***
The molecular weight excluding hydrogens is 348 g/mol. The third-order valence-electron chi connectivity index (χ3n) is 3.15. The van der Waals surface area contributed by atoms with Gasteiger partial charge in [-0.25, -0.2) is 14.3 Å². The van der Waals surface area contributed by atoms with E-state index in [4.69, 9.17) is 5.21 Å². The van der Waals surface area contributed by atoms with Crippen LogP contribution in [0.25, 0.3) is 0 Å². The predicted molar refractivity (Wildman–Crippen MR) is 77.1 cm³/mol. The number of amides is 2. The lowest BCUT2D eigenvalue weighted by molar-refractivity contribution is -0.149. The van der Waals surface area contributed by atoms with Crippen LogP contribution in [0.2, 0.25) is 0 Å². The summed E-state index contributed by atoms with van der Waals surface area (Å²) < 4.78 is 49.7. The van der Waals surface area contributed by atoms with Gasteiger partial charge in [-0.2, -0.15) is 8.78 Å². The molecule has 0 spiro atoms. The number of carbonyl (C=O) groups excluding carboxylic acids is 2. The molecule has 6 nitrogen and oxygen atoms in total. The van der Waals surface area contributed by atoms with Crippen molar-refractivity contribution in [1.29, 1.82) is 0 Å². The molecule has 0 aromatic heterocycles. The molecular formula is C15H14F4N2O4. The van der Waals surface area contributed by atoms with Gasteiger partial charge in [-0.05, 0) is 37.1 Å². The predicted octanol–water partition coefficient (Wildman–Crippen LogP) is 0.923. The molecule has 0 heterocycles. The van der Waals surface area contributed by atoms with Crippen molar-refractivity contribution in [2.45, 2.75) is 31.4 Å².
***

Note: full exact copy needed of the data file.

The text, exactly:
The molecular weight excluding hydrogens is 348 g/mol. The third-order valence-electron chi connectivity index (χ3n) is 3.15. The van der Waals surface area contributed by atoms with Gasteiger partial charge in [-0.25, -0.2) is 14.3 Å². The van der Waals surface area contributed by atoms with E-state index in [4.69, 9.17) is 5.21 Å². The van der Waals surface area contributed by atoms with Crippen LogP contribution in [0.25, 0.3) is 0 Å². The predicted molar refractivity (Wildman–Crippen MR) is 77.1 cm³/mol. The number of amides is 2. The lowest BCUT2D eigenvalue weighted by molar-refractivity contribution is -0.149. The van der Waals surface area contributed by atoms with Crippen LogP contribution in [0.2, 0.25) is 0 Å². The summed E-state index contributed by atoms with van der Waals surface area (Å²) < 4.78 is 49.7. The van der Waals surface area contributed by atoms with Gasteiger partial charge in [-0.2, -0.15) is 8.78 Å². The molecule has 0 spiro atoms. The number of carbonyl (C=O) groups excluding carboxylic acids is 2. The molecule has 6 nitrogen and oxygen atoms in total. The van der Waals surface area contributed by atoms with Crippen molar-refractivity contribution in [1.29, 1.82) is 0 Å². The molecule has 0 aromatic heterocycles. The molecular formula is C15H14F4N2O4. The van der Waals surface area contributed by atoms with Gasteiger partial charge in [-0.05, 0) is 37.1 Å². The predicted octanol–water partition coefficient (Wildman–Crippen LogP) is 0.923. The molecule has 0 heterocycles. The van der Waals surface area contributed by atoms with Crippen molar-refractivity contribution in [2.45, 2.75) is 31.4 Å².